The current system of oil and gas drilling on public lands is tilted towards the oil and gas industry. Private companies drive the leasing process, pay extremely low rates to taxpayers, and are not held accountable for spills and other long-term impacts of development.
Oil production on U.S. public lands is up 60 percent over the last decade.
Natural gas production is near all time highs in the United States, increasing dramatically over the last decade.
90 percent of U.S. public lands managed by the BLM are open to oil and gas leasing and development. Only 10 percent are protected for recreation, conservation, and wildlife.
Between 2009 and 2016, oil and gas companies passed on over 23 million acres of oil and gas leases offered for sale by the Bureau of Land Management (BLM)—that’s more land than all of Maine.
At the end of fiscal year 2016, oil and gas companies were sitting on nearly 8,000 approved, but unused drilling permits. That’s a record high. At the same time, companies are sitting on over 14 million acres of unused public lands leases.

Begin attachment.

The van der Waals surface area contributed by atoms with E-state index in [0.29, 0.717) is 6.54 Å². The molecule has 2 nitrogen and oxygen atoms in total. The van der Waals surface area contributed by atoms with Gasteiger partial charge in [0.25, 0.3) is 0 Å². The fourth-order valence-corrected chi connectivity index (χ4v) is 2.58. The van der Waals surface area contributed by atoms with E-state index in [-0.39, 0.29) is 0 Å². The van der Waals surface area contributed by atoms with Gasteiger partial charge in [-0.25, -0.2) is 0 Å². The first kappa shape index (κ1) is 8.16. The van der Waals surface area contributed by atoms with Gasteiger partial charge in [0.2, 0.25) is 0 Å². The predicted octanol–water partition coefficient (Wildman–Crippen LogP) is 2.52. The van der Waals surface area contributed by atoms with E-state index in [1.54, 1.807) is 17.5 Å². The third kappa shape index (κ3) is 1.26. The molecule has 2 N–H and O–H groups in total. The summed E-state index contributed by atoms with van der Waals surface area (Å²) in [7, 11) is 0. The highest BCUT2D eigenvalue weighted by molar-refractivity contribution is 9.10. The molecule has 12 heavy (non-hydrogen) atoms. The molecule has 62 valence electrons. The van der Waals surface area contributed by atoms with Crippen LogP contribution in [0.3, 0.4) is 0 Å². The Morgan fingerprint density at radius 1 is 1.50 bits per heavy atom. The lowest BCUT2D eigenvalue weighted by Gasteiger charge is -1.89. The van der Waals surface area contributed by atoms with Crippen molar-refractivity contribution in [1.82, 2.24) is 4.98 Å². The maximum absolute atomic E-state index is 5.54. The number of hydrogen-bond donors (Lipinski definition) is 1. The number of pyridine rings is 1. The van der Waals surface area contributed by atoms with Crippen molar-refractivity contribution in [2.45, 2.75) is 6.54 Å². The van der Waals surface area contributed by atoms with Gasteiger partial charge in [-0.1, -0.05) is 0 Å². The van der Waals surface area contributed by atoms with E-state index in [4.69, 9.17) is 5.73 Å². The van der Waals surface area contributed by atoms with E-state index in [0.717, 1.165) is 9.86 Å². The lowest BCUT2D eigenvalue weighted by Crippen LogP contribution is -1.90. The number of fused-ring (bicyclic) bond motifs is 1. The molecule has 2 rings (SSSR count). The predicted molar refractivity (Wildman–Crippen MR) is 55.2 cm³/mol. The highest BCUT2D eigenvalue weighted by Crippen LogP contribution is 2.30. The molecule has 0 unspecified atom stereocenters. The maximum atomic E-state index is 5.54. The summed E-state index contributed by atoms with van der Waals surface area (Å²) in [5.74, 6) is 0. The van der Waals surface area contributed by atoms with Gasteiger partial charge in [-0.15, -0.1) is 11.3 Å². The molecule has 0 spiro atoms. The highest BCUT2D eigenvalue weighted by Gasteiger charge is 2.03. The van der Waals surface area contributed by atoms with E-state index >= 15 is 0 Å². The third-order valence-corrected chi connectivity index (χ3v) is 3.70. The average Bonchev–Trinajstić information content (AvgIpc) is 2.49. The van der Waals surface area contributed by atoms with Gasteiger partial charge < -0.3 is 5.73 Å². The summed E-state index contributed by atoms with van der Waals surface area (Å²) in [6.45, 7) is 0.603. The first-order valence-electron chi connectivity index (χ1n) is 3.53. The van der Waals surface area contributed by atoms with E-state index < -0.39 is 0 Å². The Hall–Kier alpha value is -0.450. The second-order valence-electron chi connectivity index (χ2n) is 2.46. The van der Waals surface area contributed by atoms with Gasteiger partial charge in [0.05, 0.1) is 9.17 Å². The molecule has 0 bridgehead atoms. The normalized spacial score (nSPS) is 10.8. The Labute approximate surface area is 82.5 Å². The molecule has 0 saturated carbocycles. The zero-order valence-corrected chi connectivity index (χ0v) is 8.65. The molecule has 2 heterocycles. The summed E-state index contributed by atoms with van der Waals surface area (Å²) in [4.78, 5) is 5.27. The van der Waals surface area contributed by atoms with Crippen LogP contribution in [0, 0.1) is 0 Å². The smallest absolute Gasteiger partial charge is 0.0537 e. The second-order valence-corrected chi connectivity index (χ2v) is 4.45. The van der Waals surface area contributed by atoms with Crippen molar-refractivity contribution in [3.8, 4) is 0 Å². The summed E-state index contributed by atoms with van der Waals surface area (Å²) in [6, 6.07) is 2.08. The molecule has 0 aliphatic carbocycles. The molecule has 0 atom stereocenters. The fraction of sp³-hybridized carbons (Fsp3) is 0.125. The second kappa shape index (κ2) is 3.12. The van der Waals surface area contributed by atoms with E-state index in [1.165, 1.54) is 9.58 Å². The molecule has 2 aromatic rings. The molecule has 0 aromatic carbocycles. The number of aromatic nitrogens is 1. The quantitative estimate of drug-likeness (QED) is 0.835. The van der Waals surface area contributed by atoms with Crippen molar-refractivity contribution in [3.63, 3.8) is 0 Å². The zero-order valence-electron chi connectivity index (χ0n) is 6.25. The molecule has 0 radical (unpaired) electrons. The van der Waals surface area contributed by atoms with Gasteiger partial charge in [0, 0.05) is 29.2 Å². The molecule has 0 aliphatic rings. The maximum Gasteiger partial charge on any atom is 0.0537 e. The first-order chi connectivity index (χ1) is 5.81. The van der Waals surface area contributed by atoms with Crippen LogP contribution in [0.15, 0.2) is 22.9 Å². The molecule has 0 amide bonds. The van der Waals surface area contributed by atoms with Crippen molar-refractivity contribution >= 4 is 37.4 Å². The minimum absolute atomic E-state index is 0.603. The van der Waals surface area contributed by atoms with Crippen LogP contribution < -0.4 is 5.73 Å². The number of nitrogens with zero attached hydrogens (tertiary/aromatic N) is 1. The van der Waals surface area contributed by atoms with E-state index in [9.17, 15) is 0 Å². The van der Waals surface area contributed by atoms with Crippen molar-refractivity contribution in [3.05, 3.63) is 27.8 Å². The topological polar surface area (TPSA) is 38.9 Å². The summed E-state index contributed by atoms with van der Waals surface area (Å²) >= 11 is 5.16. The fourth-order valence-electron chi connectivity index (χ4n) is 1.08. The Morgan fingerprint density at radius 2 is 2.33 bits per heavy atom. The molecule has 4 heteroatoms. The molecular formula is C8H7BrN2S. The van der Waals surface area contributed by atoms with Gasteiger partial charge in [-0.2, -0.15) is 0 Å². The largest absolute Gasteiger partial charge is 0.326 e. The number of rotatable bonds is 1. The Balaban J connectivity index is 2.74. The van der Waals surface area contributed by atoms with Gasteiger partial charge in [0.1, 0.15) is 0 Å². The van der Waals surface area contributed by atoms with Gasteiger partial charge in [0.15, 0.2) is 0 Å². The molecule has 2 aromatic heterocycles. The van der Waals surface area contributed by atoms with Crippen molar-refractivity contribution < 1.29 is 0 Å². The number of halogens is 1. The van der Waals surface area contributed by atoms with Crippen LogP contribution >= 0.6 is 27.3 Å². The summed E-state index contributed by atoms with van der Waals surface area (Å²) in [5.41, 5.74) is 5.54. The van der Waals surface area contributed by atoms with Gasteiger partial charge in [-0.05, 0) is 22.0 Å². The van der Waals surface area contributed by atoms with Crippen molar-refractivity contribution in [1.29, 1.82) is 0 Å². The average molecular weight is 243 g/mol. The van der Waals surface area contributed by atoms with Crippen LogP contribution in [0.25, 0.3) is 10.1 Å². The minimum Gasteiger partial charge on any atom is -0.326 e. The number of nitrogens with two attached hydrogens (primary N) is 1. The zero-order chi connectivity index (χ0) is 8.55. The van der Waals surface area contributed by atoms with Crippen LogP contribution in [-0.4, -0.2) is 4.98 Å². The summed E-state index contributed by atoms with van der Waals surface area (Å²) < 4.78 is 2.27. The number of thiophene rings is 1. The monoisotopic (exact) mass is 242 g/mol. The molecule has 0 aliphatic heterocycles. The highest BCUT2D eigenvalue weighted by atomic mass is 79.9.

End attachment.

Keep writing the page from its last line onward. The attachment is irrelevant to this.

In fiscal year 2016, BLM approved 2,200 new drilling permits, but oil and gas companies used only 850. That means companies received 2.5 times more drilling permits than they needed.
In 2016, oil and gas companies bid on less than half of land offered by BLM at auction—the U.S. government auctioned nearly 2 million acres for oil and gas drilling but companies bid on less than 1 million acres.
In 2015 and 2016, BLM postponed multiplelease sales because industry officials failed to nominate any parcels for leasing.